Unfortunately, the behaviors at home had no bearing on a 504. The school refused to look at the whole child. I felt like we were being punished for the fact that my son could keep it together, relatively well, at school.
Yet, the pressures at school are what cause him to explode at home.
We found THE BEST THERAPIST.
It can take awhile to find the right therapist and for us, the sixth one’s the charm. I found him through Ross Greenes’ Lives in the Balance Website so he’s trained in the collaborative problem solving method.
We wasted a lot of time with the wrong therapists.
I wish I had followed my instincts and stopped a few of them sooner.
Our new therapist taught us how to use the Collaborative Problem Solving Method. We were learning to find the root cause of his anger and work to solve the lagging skills that were causing the outbursts. The focus shifted completely off the behaviors and onto really solving the problems.
There is a pretty steep learning curve to this method, but we worked on it every other week at therapy as well as much as we could at home. It takes time, but I was so hopeful.
I bought a weighted blanket.
ADHD often comes along with sleep disorders. Lack of sleep can drastically affect kids in more ways than one. It can lead to poor performance at school, irritability, moodiness, lack of focus – and simply exacerbate the symptoms associated with ADHD.
Bedtimes typically are difficult for ADHD kids. It was hard for my son to calm down. Most nights he’d run around in circles right before bed. Once in bed, he’d find it hard to fall asleep.
A weighted blanket was recommended by a friend and I decide to give them a try. I know how important sleep is for kids and I knew my son was just not getting a good enough nights sleep.
The blanket helped my son to fall asleep within 10 minutes. How great! For all of us!!
Then the laptops were handed out at school.
Remember what I said about screens and my kids?
They don’t mix very well.
The thing about getting laptops at school is that parents and kids have no choice. I can do everything I can to help my kids manage their screen use at home, but once they go to school I have no say.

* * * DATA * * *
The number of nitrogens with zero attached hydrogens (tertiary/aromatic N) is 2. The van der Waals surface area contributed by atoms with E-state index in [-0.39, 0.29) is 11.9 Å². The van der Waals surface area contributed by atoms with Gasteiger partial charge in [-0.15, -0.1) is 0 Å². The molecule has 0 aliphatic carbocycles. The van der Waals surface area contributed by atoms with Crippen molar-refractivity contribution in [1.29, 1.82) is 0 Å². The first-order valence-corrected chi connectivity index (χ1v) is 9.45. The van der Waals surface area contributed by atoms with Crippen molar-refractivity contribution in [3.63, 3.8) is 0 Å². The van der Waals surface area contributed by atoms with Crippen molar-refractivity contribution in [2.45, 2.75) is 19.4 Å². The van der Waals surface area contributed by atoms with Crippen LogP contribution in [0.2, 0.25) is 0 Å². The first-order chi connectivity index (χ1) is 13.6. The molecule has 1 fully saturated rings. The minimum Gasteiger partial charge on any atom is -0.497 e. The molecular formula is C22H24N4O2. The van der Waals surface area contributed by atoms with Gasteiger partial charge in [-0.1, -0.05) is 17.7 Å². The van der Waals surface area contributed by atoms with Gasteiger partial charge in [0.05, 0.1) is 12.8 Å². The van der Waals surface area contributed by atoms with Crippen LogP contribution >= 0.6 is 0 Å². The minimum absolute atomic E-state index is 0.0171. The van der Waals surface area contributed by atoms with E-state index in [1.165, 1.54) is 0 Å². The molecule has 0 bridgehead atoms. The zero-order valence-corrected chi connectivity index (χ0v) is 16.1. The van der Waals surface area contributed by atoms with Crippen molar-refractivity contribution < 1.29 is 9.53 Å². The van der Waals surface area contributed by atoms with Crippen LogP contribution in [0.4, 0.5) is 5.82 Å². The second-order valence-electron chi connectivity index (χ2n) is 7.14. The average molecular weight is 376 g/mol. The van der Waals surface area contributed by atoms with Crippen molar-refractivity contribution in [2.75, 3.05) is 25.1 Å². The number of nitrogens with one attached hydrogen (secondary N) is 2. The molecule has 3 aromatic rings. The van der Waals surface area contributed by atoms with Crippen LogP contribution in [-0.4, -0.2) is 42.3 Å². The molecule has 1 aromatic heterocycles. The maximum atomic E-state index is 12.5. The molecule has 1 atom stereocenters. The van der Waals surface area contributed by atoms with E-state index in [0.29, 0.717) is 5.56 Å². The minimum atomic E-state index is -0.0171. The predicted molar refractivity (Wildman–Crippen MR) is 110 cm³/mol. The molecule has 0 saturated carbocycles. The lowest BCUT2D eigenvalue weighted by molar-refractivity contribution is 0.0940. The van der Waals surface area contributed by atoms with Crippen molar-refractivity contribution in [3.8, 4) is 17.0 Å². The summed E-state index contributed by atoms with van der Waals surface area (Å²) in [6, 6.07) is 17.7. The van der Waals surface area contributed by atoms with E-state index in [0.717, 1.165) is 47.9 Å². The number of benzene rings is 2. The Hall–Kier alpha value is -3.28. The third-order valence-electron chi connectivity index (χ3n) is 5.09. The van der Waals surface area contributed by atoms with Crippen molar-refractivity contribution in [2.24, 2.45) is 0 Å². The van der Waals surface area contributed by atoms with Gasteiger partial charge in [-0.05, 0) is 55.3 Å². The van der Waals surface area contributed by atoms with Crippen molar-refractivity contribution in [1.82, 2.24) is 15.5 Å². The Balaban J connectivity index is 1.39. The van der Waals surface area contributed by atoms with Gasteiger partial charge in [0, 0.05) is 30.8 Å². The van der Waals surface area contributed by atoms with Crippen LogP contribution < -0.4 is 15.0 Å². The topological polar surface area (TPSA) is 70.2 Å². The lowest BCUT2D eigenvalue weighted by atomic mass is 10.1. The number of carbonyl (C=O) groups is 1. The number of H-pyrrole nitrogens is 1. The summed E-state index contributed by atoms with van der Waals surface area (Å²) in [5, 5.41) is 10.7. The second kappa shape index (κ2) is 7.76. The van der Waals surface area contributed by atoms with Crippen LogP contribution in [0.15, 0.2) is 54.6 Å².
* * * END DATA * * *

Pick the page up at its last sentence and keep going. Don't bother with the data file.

My son’s grades made a steady decline. They tanked, in fact.
He was playing video games at school constantly. I reached out to the principal, the superintendent, his social worker.
I was relentless.
You are the best advocate for your child and even though you think you sound like a broken record, keep at it.
Sometimes things get uncomfortable.
I felt like I was relentlessly contacting someone at the school. But it worked, I got people to listen and make changes for my son’s benefit.
I sent weekly emails to the school social worker.
Sometimes even daily. She was amazing and made up for many of the pitfalls of a big public school. I’d let her know when my son had a bad morning and she’d check in on him during the day.
When you find the people who are great at helping – let them help.
My son finally got a 504, the last week of 6th grade. Our therapist joined us at our initial meeting, which was incredibly helpful. At least he’d be set for 7th grade.
Needless to say, this all left me ragged.
Another thing I’ve learned – you have to take care of yourself. My own well being is so connected to my son’s well being.
found forced myself to make some space to take care of myself a bit more. Not the pedicure type of self-care, type but the “really take care of your mind and body from the inside out”, type.
I started seeing a therapist on my own. She was wonderful.
We focused on my triggers so that I could be more aware of my response to my kids. This helps. A lot.